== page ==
There may seem nothing particularly special about the east Devon village of Feniton, which has stretched out drowsily over the past 150 years around a railway junction established to service the Victorian resort of Sidmouth. But this week – just as it has been mopping up after rains that have repeatedly flooded houses with diluted sewage – the village has been central to the greatest storm yet to burst over the way the Government’s flawed planning policies are allowing builders to “lay siege” to rural England.
Downing Street was rocked when one of its own trusties – the Stratford-upon-Avon MP, Nadhim Zahawi, who serves on the No 10 policy board – denounced “rapacious developers” using the policies to “short-cut the planning process”. He warned – as reported in Thursday’s Daily Telegraph – that if the practice continues, “the physical harm it is doing to our countryside will become the defining legacy of this Government”. And other MPs from five parties described how the “free-for-all” is swamping village after village with big new housing estates.
Certainly the people of Feniton – as their parish council chairman, Martyn Smith, puts it – are “baffled and angry”. Under locally drawn up plans, they were due to get 35 more houses to meet their needs, but they now face another 235, in three simultaneous developments. If these go ahead, the village will grow not by the planned 5 per cent but by 42 per cent, a jump unprecedented in the area. The builders insist that the developments will be sustainable, but this week the parish and local district councils have told a planning inquiry that the village’s schools are already full, that its surgery will not cope, and that its narrow lanes will be clogged by the increased traffic.
Views will be ruined and good agricultural land lost, they added. But it is the flooding that has, in villager Val Jones’s words, “united us in fury”. Feniton has been flooded three times in less than three weeks, with water gushing from sewers as the drains could not cope (official advice was “not to use the toilet”), following inundations in 2012 and 2010. The developers say they will take measures to reduce flooding, but the people believe that so much extra housing will worsen things.
Under Local Plans, the village should be one of the last places in east Devon to face major development and, by rights, that should be enough to defeat the developers. But the cards are stacked in their favour. For the plans, though completed, have yet to be approved by Whitehall, while the council has not yet managed to set aside enough land to provide for six years of housebuilding. And, under the Government’s planning policies, developers can build just about wherever they like until those two conditions are met. Mr Smith accuses them of being “opportunistic” in exploiting a “temporary” moment of defencelessness. Mr Zahawi says the practice leads to “bizarre levels of proposed development”, citing a village in his constituency facing six times its planned annual housing increase. Other MPs of all persuasions from all over the country queued to tell their own horror stories in the Commons on Thursday.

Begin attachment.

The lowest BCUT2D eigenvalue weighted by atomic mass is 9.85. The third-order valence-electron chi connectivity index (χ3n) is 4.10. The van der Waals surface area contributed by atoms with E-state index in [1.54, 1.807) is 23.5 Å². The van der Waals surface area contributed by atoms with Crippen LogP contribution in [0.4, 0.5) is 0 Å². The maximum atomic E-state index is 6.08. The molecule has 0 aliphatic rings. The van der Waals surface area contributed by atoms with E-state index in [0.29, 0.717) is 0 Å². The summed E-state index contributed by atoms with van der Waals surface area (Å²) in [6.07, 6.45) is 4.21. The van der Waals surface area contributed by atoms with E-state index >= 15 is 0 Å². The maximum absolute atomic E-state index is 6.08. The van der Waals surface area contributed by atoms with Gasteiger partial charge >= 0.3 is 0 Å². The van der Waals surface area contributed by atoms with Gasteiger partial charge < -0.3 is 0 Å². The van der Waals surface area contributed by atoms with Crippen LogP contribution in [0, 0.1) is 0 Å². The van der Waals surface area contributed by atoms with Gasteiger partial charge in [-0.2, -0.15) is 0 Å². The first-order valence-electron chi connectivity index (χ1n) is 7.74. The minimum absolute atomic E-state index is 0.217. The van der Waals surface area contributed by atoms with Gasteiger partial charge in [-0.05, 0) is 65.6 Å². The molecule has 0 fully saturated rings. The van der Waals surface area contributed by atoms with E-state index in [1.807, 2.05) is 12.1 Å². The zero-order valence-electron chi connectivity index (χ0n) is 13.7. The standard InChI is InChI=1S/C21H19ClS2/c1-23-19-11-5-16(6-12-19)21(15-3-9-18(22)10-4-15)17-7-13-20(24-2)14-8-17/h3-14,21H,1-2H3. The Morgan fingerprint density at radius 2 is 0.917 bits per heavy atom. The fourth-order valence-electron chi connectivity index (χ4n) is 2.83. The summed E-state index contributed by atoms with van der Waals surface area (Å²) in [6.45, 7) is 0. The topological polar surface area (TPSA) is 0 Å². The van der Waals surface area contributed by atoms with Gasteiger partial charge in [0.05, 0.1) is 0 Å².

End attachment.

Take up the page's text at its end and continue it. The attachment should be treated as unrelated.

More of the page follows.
Similar alarms have been sounded so often before that Nick Boles, the planning minister, described the debate as a “Groundhog Day experience”, adding that he was “absolutely sure that this is not the last time” he would have it. Even so, he offered little hope of closing the loopholes that are enabling the builders to run riot. Meanwhile, Downing Street says Mr Zahawi must retract or resign from the advisory board.
The builders’ behaviour is likely to have serious consequences, and not just for the countryside. The Tory MP Andrew Bingham points out that people’s faith in democracy is being undermined. No wonder when – as Labour member Tom Blenkinsop puts it – planning control is taken from communities and effectively handed to builders.
Even some developers say this is wrong: Peter Andrew, group land and planning director at Taylor Wimpey, says that having builders “determining councils’ land allocations for them” is “no way to run a planning system”, adding that “a robust democratic system” is needed.
So why is a Government supposedly committed to localism being so, apparently wilfully, blind?